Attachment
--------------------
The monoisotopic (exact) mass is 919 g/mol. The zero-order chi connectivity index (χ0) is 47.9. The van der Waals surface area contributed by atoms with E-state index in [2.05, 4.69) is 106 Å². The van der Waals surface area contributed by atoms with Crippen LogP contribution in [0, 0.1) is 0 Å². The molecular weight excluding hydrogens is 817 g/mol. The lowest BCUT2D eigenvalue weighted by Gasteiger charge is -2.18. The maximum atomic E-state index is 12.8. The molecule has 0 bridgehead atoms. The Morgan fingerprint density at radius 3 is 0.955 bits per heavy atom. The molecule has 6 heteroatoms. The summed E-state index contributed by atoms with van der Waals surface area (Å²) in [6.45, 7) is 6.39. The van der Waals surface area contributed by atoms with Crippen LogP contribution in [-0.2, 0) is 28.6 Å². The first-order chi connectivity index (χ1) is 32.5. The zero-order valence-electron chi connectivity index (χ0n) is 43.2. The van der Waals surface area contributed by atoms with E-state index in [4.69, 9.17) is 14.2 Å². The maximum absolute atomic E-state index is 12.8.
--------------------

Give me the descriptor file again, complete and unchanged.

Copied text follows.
The monoisotopic (exact) mass is 919 g/mol. The zero-order chi connectivity index (χ0) is 47.9. The van der Waals surface area contributed by atoms with E-state index in [2.05, 4.69) is 106 Å². The van der Waals surface area contributed by atoms with Crippen LogP contribution in [0, 0.1) is 0 Å². The molecular weight excluding hydrogens is 817 g/mol. The lowest BCUT2D eigenvalue weighted by Gasteiger charge is -2.18. The maximum atomic E-state index is 12.8. The molecule has 0 bridgehead atoms. The Morgan fingerprint density at radius 3 is 0.955 bits per heavy atom. The molecule has 6 heteroatoms. The summed E-state index contributed by atoms with van der Waals surface area (Å²) in [6.45, 7) is 6.39. The van der Waals surface area contributed by atoms with Crippen LogP contribution in [-0.2, 0) is 28.6 Å². The first-order chi connectivity index (χ1) is 32.5. The zero-order valence-electron chi connectivity index (χ0n) is 43.2. The van der Waals surface area contributed by atoms with E-state index in [4.69, 9.17) is 14.2 Å². The maximum absolute atomic E-state index is 12.8.